Electrochemical measurements can distinguish between different types of energy storage materials and their underlying mechanisms.
Batteries keep our devices working throughout the day — that is, they have a high energy density—but they can take hours to recharge when they run down. For rapid power delivery and recharging (i.e., high power density), electrochemical capacitors known as supercapacitors are used. One such application is regenerative braking, used to recover power in cars and electric mass transit vehicles that would otherwise lose braking energy as heat. However, supercapacitors have low energy density. Batteries and supercapacitors both rely on electrochemical processes, although separate electrochemical mechanisms determine their relative energy and power density.
During the past 5 to 7 years, the energy storage field has witnessed a dramatic expansion in research directed at materials that might combine the high energy density of batteries with the long cycle life and short charging times of supercapacitors. However, the blurring of these two electrochemical approaches can cause confusion and may lead to unwarranted claims unless careful attention is paid to fun-damental performance characteristics.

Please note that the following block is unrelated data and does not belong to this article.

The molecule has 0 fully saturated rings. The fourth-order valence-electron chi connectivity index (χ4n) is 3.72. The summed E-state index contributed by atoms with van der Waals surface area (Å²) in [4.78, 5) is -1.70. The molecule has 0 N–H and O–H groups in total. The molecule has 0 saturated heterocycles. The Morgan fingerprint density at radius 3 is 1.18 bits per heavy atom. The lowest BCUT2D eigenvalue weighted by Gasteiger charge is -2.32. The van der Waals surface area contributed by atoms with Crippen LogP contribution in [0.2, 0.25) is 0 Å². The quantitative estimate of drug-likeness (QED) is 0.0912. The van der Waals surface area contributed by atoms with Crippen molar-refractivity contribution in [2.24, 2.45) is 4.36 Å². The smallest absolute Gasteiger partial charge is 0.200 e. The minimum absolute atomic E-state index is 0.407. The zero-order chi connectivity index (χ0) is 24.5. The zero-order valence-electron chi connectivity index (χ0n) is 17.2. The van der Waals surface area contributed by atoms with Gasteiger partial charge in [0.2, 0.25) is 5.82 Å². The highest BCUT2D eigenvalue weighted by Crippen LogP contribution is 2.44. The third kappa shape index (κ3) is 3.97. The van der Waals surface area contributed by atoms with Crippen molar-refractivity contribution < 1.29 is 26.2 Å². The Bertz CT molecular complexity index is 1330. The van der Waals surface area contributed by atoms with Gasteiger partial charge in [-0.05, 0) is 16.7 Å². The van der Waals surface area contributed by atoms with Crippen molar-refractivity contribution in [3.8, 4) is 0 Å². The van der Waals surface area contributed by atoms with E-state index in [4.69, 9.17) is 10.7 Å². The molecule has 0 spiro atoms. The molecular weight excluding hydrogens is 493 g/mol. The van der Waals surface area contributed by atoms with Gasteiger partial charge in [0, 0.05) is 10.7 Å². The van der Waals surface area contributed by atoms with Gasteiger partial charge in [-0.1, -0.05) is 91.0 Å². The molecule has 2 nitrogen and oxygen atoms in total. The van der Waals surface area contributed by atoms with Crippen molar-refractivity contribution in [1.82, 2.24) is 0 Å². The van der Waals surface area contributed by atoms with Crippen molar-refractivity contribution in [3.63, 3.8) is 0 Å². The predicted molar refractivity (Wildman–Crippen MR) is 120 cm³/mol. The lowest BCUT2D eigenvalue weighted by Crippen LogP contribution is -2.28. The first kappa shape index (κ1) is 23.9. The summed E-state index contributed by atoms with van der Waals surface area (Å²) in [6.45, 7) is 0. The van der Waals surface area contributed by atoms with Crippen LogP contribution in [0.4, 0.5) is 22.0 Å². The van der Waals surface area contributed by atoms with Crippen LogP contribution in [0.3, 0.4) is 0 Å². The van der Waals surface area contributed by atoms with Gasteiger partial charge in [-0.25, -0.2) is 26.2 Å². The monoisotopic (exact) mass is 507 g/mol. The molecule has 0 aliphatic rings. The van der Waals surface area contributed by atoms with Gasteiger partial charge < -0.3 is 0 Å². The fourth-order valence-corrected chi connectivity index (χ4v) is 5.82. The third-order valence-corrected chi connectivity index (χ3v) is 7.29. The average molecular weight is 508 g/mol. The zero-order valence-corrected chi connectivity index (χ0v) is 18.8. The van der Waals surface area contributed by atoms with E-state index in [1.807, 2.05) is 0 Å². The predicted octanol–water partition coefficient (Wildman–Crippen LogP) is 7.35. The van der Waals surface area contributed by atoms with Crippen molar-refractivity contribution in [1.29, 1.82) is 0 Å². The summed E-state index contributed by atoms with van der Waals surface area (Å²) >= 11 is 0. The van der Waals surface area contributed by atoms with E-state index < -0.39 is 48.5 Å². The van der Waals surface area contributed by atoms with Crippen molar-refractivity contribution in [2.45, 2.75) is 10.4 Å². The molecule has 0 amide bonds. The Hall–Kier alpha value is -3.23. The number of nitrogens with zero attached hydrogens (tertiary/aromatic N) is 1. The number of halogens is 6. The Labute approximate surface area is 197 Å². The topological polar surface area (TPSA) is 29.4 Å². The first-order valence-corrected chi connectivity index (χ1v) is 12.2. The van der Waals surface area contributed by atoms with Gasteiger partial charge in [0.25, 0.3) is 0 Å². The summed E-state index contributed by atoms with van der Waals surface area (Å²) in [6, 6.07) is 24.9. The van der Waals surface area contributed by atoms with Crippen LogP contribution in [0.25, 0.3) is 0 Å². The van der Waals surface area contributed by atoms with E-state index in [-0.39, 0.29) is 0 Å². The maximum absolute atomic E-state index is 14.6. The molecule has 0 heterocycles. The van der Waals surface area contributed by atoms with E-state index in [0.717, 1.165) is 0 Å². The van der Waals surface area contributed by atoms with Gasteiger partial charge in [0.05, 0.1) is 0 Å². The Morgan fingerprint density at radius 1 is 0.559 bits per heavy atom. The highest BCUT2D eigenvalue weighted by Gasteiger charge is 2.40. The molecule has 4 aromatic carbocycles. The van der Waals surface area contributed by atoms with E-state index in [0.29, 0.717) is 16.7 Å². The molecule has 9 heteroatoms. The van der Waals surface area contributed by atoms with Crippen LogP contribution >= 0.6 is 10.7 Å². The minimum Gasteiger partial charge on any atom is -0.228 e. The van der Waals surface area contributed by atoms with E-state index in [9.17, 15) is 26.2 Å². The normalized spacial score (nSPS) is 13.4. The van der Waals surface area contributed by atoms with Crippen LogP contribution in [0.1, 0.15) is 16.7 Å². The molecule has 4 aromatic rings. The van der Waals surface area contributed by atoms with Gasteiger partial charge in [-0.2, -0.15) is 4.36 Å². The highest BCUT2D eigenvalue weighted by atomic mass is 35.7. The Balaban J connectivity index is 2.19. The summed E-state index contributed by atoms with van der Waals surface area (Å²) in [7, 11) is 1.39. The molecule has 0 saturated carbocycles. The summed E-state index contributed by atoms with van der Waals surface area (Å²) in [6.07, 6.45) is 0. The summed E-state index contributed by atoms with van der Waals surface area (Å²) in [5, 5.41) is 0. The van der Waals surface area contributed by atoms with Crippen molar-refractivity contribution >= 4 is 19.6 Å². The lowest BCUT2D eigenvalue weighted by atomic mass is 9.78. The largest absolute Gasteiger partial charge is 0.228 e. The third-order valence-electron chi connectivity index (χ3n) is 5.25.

The prospect of developing materials with the energy density of batteries and the power density and cycle life of supercapacitors is an exciting direction that has yet to be realized. Whether to approach these goals by increasing the power density of battery materials or increasing the energy density of supercapacitors is one of the enticing features of the field. However, there needs to be clarity in the terminology used in combination with appropriate measurements and analyses. Proper evalua-tion of new materials and their charge storage mechanisms will facilitate progress in this important field of electrical energy storage.
Patrice Simon,Yury Gogotsi, Bruce Dunn "Where Do Batteries End and Supercapacitors Begin?"
SCIENCE 343, 1210 (2014); DOI: 10.1126/science.1249625